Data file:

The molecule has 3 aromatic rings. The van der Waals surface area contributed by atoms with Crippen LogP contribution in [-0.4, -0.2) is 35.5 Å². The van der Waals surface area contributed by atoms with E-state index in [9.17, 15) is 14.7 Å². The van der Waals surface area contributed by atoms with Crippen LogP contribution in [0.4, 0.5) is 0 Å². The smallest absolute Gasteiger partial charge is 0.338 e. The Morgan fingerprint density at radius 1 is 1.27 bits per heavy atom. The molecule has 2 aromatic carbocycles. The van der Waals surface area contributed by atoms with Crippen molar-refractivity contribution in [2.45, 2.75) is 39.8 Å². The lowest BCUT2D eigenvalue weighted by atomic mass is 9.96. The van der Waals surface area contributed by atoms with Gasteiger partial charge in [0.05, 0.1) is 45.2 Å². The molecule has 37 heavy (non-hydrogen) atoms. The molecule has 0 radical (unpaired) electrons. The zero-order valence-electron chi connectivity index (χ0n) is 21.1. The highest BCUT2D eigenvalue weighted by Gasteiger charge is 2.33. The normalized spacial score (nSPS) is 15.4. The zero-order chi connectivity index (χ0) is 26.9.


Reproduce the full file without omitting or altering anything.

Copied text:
The molecule has 3 aromatic rings. The van der Waals surface area contributed by atoms with Crippen LogP contribution in [-0.4, -0.2) is 35.5 Å². The van der Waals surface area contributed by atoms with E-state index in [9.17, 15) is 14.7 Å². The van der Waals surface area contributed by atoms with Crippen LogP contribution in [0.4, 0.5) is 0 Å². The smallest absolute Gasteiger partial charge is 0.338 e. The Morgan fingerprint density at radius 1 is 1.27 bits per heavy atom. The molecule has 2 aromatic carbocycles. The van der Waals surface area contributed by atoms with Crippen molar-refractivity contribution in [2.45, 2.75) is 39.8 Å². The lowest BCUT2D eigenvalue weighted by atomic mass is 9.96. The van der Waals surface area contributed by atoms with Gasteiger partial charge in [0.05, 0.1) is 45.2 Å². The molecule has 37 heavy (non-hydrogen) atoms. The molecule has 0 radical (unpaired) electrons. The zero-order valence-electron chi connectivity index (χ0n) is 21.1. The highest BCUT2D eigenvalue weighted by Gasteiger charge is 2.33. The normalized spacial score (nSPS) is 15.4. The zero-order chi connectivity index (χ0) is 26.9.